Auto insurance: The 6 worst myths, busted
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Car insurance has always held a strange spot in America’s popular imagination. Even though nearly 90% of us need coverage, buying a policy and getting a good rate is seen as one part consumer research, one part black magic.
Misunderstandings and myths about car insurance are widespread. Some of them are silly and benign - and some are downright dangerous. Today, we’re naming these myths and busting them wide open. Here are 6 of the most common:
1. Buying the bare minimum is good enough.
Each state has its own legal requirements for you to operate a motor vehicle. In Florida, for instance, you only need liability coverage for $10K in property damage (PD), $10K in personal injury protection (PIP), and bodily injury (BI) coverage of $10K per person / $20K per accident. New York state, on the other hand, requires 5X more BI coverage per accident, 5X more personal injury protection, and an additional policy for uninsured / underinsured motorists. In other words, the legal requirements vary tremendously from place to place.
But what every state has in common is that the bare minimum may be far less than you need. A significant accident can easily cause hundreds of thousands of dollars in financial damage. Buying the minimum policy can leave you on the hook for these massive additional costs. That’s why consumer groups generally recommend BI coverage of at least $100K per person and $300K per accident. Anything less is putting your long-term financial health in grave danger.
2. It pays to be loyal to your insurance company.
Most businesses reward you for your loyalty. The longer you stay with your bank, for instance, the more special rewards and benefits they’ll offer you.
Car insurers are different. It’s a standard practice across the insurance industry for carriers to raise their members’ monthly premiums. This means, in essence, that the longer you’re with your auto insurer, the higher your rates get. It’s exactly the opposite of the savings you’d expect.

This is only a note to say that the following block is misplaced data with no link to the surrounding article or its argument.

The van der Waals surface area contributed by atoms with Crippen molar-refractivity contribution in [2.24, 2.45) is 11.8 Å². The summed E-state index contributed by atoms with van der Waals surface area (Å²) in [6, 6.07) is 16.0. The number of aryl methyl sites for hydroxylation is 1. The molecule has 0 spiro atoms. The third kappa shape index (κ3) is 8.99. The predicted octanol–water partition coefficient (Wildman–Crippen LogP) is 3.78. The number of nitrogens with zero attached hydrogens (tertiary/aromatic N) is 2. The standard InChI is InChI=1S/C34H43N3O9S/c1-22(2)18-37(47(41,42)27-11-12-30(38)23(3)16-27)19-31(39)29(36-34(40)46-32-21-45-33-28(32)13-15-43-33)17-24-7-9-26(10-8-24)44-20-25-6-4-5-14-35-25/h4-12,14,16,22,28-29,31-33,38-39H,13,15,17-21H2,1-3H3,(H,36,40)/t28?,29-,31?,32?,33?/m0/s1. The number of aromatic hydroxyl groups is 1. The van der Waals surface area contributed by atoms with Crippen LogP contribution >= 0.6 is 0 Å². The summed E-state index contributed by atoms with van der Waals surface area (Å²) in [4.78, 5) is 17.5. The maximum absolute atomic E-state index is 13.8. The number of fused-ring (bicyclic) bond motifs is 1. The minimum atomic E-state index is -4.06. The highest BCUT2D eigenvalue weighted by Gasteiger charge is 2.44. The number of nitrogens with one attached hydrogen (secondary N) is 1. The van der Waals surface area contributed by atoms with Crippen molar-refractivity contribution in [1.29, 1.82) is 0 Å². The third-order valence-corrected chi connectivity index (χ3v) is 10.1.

The solution, of course, is to periodically switch insurers. According to research by JD Power, consumers who change to a different insurance agency save $300 on average. In other words, loyalty just doesn’t pay. (Read more about the common mistakes people make when shopping quotes for car insurance - and how to avoid them.)
3. You don’t need to report an accident if you’re not at fault.
Many people wrongly believe you only need to report an accident when you’re at fault. Falling victim to this myth can get your entire insurance policy canceled just when you need it most.
How? Check the terms of your insurance policy. It almost certainly requires you to report any accident - even if no one was injured, and even if you’re not at fault. That means you’ve signed a legal contract agreeing to do just that. If you breach the terms of the contract by failing to report an accident, the insurer may be within their rights to cancel your policy. That could leave you on the hook for the next accident - which might be very serious, and very expensive.